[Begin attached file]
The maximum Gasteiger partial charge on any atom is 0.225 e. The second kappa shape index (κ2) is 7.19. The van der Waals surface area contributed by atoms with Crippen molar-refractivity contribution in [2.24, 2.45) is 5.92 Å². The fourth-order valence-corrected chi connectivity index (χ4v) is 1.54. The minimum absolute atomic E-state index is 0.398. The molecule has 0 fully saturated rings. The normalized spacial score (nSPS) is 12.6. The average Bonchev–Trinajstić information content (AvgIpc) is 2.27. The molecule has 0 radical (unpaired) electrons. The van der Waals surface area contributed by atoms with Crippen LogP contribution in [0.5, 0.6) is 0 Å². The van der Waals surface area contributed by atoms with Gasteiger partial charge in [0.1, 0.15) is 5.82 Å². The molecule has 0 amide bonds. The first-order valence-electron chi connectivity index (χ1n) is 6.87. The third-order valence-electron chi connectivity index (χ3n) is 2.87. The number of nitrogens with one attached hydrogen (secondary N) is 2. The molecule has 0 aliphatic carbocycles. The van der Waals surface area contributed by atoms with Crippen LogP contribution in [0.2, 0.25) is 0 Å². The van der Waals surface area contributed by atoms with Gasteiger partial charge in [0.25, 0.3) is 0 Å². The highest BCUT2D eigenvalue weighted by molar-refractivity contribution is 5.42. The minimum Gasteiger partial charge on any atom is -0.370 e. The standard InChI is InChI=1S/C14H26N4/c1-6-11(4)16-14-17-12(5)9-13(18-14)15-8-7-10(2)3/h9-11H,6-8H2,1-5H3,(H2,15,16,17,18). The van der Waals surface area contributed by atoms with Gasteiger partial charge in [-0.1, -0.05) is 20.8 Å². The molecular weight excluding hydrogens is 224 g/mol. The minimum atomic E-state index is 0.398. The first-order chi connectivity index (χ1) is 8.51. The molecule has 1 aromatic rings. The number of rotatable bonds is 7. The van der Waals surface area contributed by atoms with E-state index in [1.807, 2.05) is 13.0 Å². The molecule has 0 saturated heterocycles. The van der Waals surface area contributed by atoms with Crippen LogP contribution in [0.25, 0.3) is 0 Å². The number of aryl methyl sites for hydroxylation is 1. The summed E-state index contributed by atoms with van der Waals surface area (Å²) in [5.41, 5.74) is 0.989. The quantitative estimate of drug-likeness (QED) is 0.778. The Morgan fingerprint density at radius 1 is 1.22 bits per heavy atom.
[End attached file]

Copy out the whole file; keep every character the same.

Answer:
The maximum Gasteiger partial charge on any atom is 0.225 e. The second kappa shape index (κ2) is 7.19. The van der Waals surface area contributed by atoms with Crippen molar-refractivity contribution in [2.24, 2.45) is 5.92 Å². The fourth-order valence-corrected chi connectivity index (χ4v) is 1.54. The minimum absolute atomic E-state index is 0.398. The molecule has 0 fully saturated rings. The normalized spacial score (nSPS) is 12.6. The average Bonchev–Trinajstić information content (AvgIpc) is 2.27. The molecule has 0 radical (unpaired) electrons. The van der Waals surface area contributed by atoms with Crippen LogP contribution in [0.5, 0.6) is 0 Å². The van der Waals surface area contributed by atoms with Gasteiger partial charge in [0.1, 0.15) is 5.82 Å². The molecule has 0 amide bonds. The first-order valence-electron chi connectivity index (χ1n) is 6.87. The third-order valence-electron chi connectivity index (χ3n) is 2.87. The number of nitrogens with one attached hydrogen (secondary N) is 2. The molecule has 0 aliphatic carbocycles. The van der Waals surface area contributed by atoms with Crippen LogP contribution in [0.2, 0.25) is 0 Å². The van der Waals surface area contributed by atoms with Gasteiger partial charge in [0.25, 0.3) is 0 Å². The highest BCUT2D eigenvalue weighted by molar-refractivity contribution is 5.42. The minimum Gasteiger partial charge on any atom is -0.370 e. The standard InChI is InChI=1S/C14H26N4/c1-6-11(4)16-14-17-12(5)9-13(18-14)15-8-7-10(2)3/h9-11H,6-8H2,1-5H3,(H2,15,16,17,18). The van der Waals surface area contributed by atoms with Gasteiger partial charge in [-0.1, -0.05) is 20.8 Å². The molecular weight excluding hydrogens is 224 g/mol. The minimum atomic E-state index is 0.398. The first-order chi connectivity index (χ1) is 8.51. The molecule has 1 aromatic rings. The number of rotatable bonds is 7. The van der Waals surface area contributed by atoms with E-state index in [1.807, 2.05) is 13.0 Å². The molecule has 0 saturated heterocycles. The van der Waals surface area contributed by atoms with Crippen LogP contribution in [0.25, 0.3) is 0 Å². The number of aryl methyl sites for hydroxylation is 1. The summed E-state index contributed by atoms with van der Waals surface area (Å²) in [5.41, 5.74) is 0.989. The quantitative estimate of drug-likeness (QED) is 0.778. The Morgan fingerprint density at radius 1 is 1.22 bits per heavy atom.